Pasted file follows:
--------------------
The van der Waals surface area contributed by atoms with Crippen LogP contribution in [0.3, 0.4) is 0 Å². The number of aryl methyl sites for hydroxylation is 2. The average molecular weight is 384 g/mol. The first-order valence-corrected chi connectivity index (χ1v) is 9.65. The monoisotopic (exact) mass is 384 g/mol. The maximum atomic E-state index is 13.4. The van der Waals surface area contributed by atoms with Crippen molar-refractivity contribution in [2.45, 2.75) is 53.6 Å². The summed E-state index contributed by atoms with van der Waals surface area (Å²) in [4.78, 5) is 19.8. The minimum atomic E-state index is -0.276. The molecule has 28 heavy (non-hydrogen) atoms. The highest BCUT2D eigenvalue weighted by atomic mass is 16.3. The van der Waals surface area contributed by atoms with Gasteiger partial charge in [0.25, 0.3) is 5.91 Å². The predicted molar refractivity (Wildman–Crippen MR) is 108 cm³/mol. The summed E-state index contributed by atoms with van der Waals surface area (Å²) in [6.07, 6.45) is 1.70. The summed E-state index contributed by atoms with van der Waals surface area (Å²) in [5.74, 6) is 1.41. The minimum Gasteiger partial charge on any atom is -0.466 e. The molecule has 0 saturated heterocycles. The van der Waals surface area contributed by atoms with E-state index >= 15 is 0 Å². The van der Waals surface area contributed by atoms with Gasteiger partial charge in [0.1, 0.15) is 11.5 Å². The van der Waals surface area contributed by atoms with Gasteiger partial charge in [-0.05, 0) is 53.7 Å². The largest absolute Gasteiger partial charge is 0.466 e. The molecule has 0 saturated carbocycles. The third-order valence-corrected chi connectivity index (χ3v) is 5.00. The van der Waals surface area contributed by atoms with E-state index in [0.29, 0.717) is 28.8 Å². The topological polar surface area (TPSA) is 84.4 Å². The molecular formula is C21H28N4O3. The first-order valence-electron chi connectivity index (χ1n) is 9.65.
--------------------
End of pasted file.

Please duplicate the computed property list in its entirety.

The van der Waals surface area contributed by atoms with Crippen LogP contribution in [0.3, 0.4) is 0 Å². The number of aryl methyl sites for hydroxylation is 2. The average molecular weight is 384 g/mol. The first-order valence-corrected chi connectivity index (χ1v) is 9.65. The monoisotopic (exact) mass is 384 g/mol. The maximum atomic E-state index is 13.4. The van der Waals surface area contributed by atoms with Crippen molar-refractivity contribution in [2.45, 2.75) is 53.6 Å². The summed E-state index contributed by atoms with van der Waals surface area (Å²) in [4.78, 5) is 19.8. The minimum atomic E-state index is -0.276. The molecule has 28 heavy (non-hydrogen) atoms. The highest BCUT2D eigenvalue weighted by atomic mass is 16.3. The van der Waals surface area contributed by atoms with Gasteiger partial charge in [0.25, 0.3) is 5.91 Å². The predicted molar refractivity (Wildman–Crippen MR) is 108 cm³/mol. The summed E-state index contributed by atoms with van der Waals surface area (Å²) in [6.07, 6.45) is 1.70. The summed E-state index contributed by atoms with van der Waals surface area (Å²) in [5.74, 6) is 1.41. The minimum Gasteiger partial charge on any atom is -0.466 e. The molecule has 0 saturated heterocycles. The van der Waals surface area contributed by atoms with E-state index >= 15 is 0 Å². The van der Waals surface area contributed by atoms with Gasteiger partial charge in [0.1, 0.15) is 11.5 Å². The van der Waals surface area contributed by atoms with Gasteiger partial charge in [-0.05, 0) is 53.7 Å². The largest absolute Gasteiger partial charge is 0.466 e. The molecule has 0 saturated carbocycles. The third-order valence-corrected chi connectivity index (χ3v) is 5.00. The van der Waals surface area contributed by atoms with E-state index in [0.29, 0.717) is 28.8 Å². The topological polar surface area (TPSA) is 84.4 Å². The molecular formula is C21H28N4O3. The first-order valence-electron chi connectivity index (χ1n) is 9.65.